Exile is the after of the before.
We have a choice about the refugees fleeing from war. They are our fellow humans not rabid dogs. But in the US the “othering” of Syrian refugees is taking a new and devastating turn.
It’s a time to be vigilant and to speak out. It’s a time to fall into my metaphor and draw it out as far as I can. Rope – one of the lines used in my performance – is also used in the game of tug-o-war. I’m not about war or it’s damaging rhetoric but I am about grabbing the rope of reason with all of my creative might.
Exilio 2014, mixed media on canvas, 24 x 34.5 inches.
Performance shot – typewriter ribbon and LED tea light
The lead line within the window view from my hotel room.
November 5, 2015 § 3 Comments
To my surprise I made this video today. I was finishing up working through performance ideas when it occurred to me to speak to camera. It had been a productive morning. I decided to strip back my forthcoming performance The Sadness of Being Nothing, to it’s bare essentials as I suddenly saw that it had been too cluttered. Most of the objects had to go.
I was also vacillating over whether to wear some vintage/character clothing for the performance as originally planned. This may also have to go in favour of neutral black performance wear. I have to consider the aesthetics of the piece very carefully and can’t quite decide which way to turn yet.
It wasn’t until after I instinctively turned to the camera to speak and recorded a full 3 minutes that I realised that I had achieved a kind of fluency that is usually difficult for me when in front of a camera.
This is an example of how when I myself can control the speed and flow (demands) of speaking, when the pressure’s off (any recording can be deleted), and when the subject is incredibly familiar and has been rehearsed in various forms I can own it. I too can be a taking head.
I noticed too that I was still wearing my costume. Was I speaking in character? Did my clothing help me become a talking head? This is a question I can’t yet answer. My actions were so instinctive I can only say that the act of dressing up was part of the process. Receiving instant feedback on camera as I spoke was also a factor in enabling me to gain unusual fluency.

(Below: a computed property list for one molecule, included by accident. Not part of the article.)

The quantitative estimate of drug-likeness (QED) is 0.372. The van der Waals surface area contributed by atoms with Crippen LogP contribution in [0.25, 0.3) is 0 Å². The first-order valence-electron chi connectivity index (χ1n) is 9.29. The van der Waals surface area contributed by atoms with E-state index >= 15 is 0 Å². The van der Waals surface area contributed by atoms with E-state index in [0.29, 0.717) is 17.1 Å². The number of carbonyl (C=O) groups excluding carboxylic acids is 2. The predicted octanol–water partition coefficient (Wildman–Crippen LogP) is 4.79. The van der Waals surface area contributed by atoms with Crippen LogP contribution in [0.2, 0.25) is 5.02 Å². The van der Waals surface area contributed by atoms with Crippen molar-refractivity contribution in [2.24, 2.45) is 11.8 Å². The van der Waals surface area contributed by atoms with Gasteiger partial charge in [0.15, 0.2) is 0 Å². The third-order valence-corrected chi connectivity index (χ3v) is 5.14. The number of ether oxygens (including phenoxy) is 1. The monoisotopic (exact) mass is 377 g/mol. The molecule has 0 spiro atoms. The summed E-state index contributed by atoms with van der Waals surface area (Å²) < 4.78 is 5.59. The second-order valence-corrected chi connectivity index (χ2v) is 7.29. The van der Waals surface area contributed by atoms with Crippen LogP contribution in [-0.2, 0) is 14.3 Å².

There are simple accommodations which can allow the neurodivergent mind to flourish and join the conversation.
What I should say most of all is how glad I am to be able to talk about refugees. It’s such an important subject.
November 4, 2015 § Leave a comment
Today I worked through some ideas for a forthcoming performance piece The Sadness of Being Nothing. As I worked I realised deep within me that video making is like blogging and raking my fingers through the sand. Video making has become thinking, and the more I learn (as I make) the more helpful the process becomes.
September 30, 2015 § 2 Comments
The visual poetics had me quite breathless today at the glorious Abbey at Sutton Coutenay, Oxfordshire. My assemblage, entitled Refuge has survived 11 nights sleeping rough and today in the late Summer sunshine finds echoes in it’s surroundings. What an extraordinarily beautiful place this is. Visit if you can – open 1-5pm until Saturday 3rd October for the final days of Unravelling Time.